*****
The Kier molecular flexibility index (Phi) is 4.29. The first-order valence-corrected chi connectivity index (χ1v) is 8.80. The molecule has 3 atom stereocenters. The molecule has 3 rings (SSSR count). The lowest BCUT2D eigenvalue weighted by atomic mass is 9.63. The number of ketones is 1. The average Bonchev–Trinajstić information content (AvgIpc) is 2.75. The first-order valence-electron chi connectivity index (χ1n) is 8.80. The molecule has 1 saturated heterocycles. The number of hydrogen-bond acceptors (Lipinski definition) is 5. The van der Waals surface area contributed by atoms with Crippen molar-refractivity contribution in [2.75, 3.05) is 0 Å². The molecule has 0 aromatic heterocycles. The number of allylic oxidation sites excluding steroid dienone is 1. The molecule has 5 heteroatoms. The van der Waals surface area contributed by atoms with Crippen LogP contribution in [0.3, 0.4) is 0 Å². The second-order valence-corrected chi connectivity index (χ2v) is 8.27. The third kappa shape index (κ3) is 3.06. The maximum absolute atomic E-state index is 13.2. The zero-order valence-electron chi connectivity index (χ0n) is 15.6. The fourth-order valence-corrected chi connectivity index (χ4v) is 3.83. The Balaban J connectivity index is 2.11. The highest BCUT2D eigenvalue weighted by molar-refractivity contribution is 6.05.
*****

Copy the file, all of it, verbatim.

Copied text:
The Kier molecular flexibility index (Phi) is 4.29. The first-order valence-corrected chi connectivity index (χ1v) is 8.80. The molecule has 3 atom stereocenters. The molecule has 3 rings (SSSR count). The lowest BCUT2D eigenvalue weighted by atomic mass is 9.63. The number of ketones is 1. The average Bonchev–Trinajstić information content (AvgIpc) is 2.75. The first-order valence-electron chi connectivity index (χ1n) is 8.80. The molecule has 1 saturated heterocycles. The number of hydrogen-bond acceptors (Lipinski definition) is 5. The van der Waals surface area contributed by atoms with Crippen molar-refractivity contribution in [2.75, 3.05) is 0 Å². The molecule has 0 aromatic heterocycles. The number of allylic oxidation sites excluding steroid dienone is 1. The molecule has 5 heteroatoms. The van der Waals surface area contributed by atoms with Crippen LogP contribution in [0.3, 0.4) is 0 Å². The second-order valence-corrected chi connectivity index (χ2v) is 8.27. The third kappa shape index (κ3) is 3.06. The maximum absolute atomic E-state index is 13.2. The zero-order valence-electron chi connectivity index (χ0n) is 15.6. The fourth-order valence-corrected chi connectivity index (χ4v) is 3.83. The Balaban J connectivity index is 2.11. The highest BCUT2D eigenvalue weighted by molar-refractivity contribution is 6.05.